Though Comment Mirroring is a great feature, its inner workings are not clearly documented and can pose implementation challenges for your development team. Here are a few of our key takeaways:

  • The Facebook scraper parses every URL into an internal og_object. For instance, reveals that “” is represented by the og_object id 678293832262175. This link between the URL and an internal Facebook object is a permanent one.
  • When the Facebook JavaScript SDK encounters an embedded comment box, it looks to the data-href property of the embed code for a URL, and it resolves that URL into a new or existing og_object. If that’s done successfully, the SDK renders the comment box and displays any existing comments that are associated with the resolved og_object.
  • The very first time a comment box is rendered for an og_object, the Facebook SDK checks to see if all the conditions of Comment Mirroring have been met. If they have, Comment Mirroring is permanently enabled for that og_object. Otherwise, Comment Mirroring is permanently disabled. There is no way to change this setting once it has been set. This process happens in a black box and is entirely undocumented.

Taken together, these points mean that it is not possible to retroactively enable comment mirroring on pages that already have an associated Facebook comment box. Also, if you’ve already shared a specific article from your website to your Facebook Page, there is no way to enable Comment Mirroring for the comments already on your shared post. The workflow always has to be:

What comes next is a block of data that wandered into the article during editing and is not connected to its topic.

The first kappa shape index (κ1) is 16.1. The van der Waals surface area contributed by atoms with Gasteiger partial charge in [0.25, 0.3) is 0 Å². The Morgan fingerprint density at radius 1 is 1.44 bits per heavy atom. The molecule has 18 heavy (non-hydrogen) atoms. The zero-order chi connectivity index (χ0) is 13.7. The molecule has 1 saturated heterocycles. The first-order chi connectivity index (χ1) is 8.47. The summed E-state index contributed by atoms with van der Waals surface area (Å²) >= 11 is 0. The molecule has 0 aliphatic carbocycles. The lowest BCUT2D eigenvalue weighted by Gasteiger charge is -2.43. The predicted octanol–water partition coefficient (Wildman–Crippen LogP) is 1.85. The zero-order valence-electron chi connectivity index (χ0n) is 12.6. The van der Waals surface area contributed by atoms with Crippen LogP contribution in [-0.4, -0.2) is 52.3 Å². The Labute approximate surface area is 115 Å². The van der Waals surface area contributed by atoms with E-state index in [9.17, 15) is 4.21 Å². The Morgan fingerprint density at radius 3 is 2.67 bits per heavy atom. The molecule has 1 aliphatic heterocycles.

1. Publish a new page with Comment Mirroring enabled on the associated app;
  2. Ensure that the rendered comment box displays the Comment Mirroring disclaimer text;
  3. Post the page to your Facebook Page.

The steps detailed in the “Embedding Facebook comments on your web page” section bypass some of these limitations by manipulating the Facebook parser’s behaviour. By appending “?fbpage=mugoweb” to the URL, and setting the resulting address as the page’s og:url and the comment box’s data-href tag, we’ve avoided a permanent link between our base URL and a black-boxed Facebook comment box instance. This means that if we decide we’d like to mirror our page to a different Facebook page, or to disable mirroring altogether, we can do so simply by changing the appended query parameter to the og:url and data-href, which would result in the creation of a new og_object.

Cultivating engagement

If you’re already using Facebook comment boxes and have an active Facebook presence, Comment Mirroring is a worthy addition. But even if you prefer your existing commenting platform, don’t miss the opportunity to creatively link your engagement channels. For instance, instead of the generic Facebook Page Plugin that indiscriminately displays recent posts, you could opt for the Facebook Embedded Post Plugin, which displays the engagement metrics (likes, comments, and reshares) of a single post. By showing readers how many people liked or commented when you shared an article on your social media channel, you create a natural cross-channel bridge that is likely to be compelling to your audience.

Though this post was focused on Facebook, social engagement occurs across many platforms, each of which comes with a unique set of tools and considerations. At Mugo, we’re in the business of providing highly catered solutions that target the specific needs of our clients. Do you run a content-driven website? Have you maximized your engagement potential? Contact us for a free assessment!